The beginning of June is filled with roses. Here’s something to try. Purchase blooming roses in containers from local nurseries so you’ll be able to see and smell the goods before you dig in and prepare a proper planting hole.
Here in the cool summer climate of Western Washington, roses can suffer from black spot, mildew and other fungus among us. Choosing disease-resistant roses is the easiest way to enjoy healthy rose plants. A location in full sun with good air circulation around the plants also helps to keep rose foliage free of disease.
I’ll promise you a rose garden if you remember that these superstars of the flower garden demand plenty to eat and drink.
Here are the most-asked rose growing questions from readers.
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Q. What is the best type of rose for our climate in Western Washington?
A. If you want easy care, then invest in the newest group of roses on the market called landscape roses. Those varieties can be treated more like flowering shrubs than traditional rose plants.
They are shrubby roses with superior disease resistance, but they still need sun, good soil that drains well and plenty of fertilizer to keep them belting out blooms all summer. Look for The Flower Carpet roses, a low-growing multi-flora available in a variety of colors including coral, pink, white and red. Or try the Knock Out rose, blooming taller and with larger blooms in deep pink, or a line of roses called Easy Elegance with flowers that are similar in shape to the hybrid tea rose, but with more blooms per stem.
The garden gossip on landscape roses is that the blooms do not last as long as cut flowers, and they do not have long stems.
Q. I have heard you speak at different times, and you have some rule about choosing roses that will be more disease resistant. I need to replace some of my hybrid tea roses and do not want the shrubby landscape rose because I want to grow roses for cut flowers to bring indoors. What do you recommend?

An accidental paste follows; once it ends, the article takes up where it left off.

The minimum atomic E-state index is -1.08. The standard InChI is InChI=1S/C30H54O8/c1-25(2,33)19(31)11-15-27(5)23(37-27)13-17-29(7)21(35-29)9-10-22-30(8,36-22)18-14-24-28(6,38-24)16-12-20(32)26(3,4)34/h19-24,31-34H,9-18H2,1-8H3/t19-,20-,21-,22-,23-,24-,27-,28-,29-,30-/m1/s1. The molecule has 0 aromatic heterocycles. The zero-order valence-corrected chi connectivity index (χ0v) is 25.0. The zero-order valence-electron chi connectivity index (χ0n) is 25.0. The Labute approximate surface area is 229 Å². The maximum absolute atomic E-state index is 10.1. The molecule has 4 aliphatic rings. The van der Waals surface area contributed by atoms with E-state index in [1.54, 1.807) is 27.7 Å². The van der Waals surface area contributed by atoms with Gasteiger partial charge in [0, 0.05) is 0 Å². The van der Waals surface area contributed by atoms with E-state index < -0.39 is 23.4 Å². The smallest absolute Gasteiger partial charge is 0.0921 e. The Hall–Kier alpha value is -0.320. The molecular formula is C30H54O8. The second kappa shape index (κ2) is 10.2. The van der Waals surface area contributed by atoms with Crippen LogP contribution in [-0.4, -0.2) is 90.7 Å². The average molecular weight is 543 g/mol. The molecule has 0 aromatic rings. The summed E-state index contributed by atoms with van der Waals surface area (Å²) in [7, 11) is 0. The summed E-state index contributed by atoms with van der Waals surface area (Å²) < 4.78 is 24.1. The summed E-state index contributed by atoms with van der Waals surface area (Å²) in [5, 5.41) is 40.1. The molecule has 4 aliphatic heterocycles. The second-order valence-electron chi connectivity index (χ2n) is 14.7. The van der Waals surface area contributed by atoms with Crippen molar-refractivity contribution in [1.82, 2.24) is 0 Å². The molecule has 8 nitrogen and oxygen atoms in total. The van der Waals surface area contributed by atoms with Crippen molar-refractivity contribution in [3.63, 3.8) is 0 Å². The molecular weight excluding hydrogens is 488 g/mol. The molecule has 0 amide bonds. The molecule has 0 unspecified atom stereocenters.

A. Think pink with no stink. This means roses in shades of pink with little or no fragrance will be the most naturally disease resistant. This explains why the easy-care landscape roses are most often pink without much fragrance. An old fashioned pink rose with clusters of small blooms called “The Fairy” does especially well in Western Washington.
When it comes to hybrid tea roses with large blooms, there are more color choices with disease resistance. The tall grandiflora Queen Elizabeth, the peach and yellow Peace rose and the Double Delight rose with cream blooms, edged with deep pink, are varieties that have done well in my own garden. The joy of growing roses is in the diversity of the varieties. Don’t deny yourself the joy of trying new colors, new forms and roses rich with fragrance. If a rose does not do well for you, just dig it out — you do not owe any plant a lifetime commitment.
Q. Where can I learn more about how to properly prune my roses? I have purchased a home with climbing roses and a separate more formal rose garden, and I am new to the area.
A. Contact the local chapter of the American Rose Society at ars.org for information and demonstrations and you’ll learn care from local experts. Their official website has free videos on planting, pruning and caring for roses, and local chapters offer pruning demonstrations.
If you decide to officially join, you will receive copies of their magazine, bulletins on the latest in rose varieties and care and discounts to visit gardens and to purchase roses from their partners. Members of the ARS also earn free advice from a consulting rosarian who lives in their area.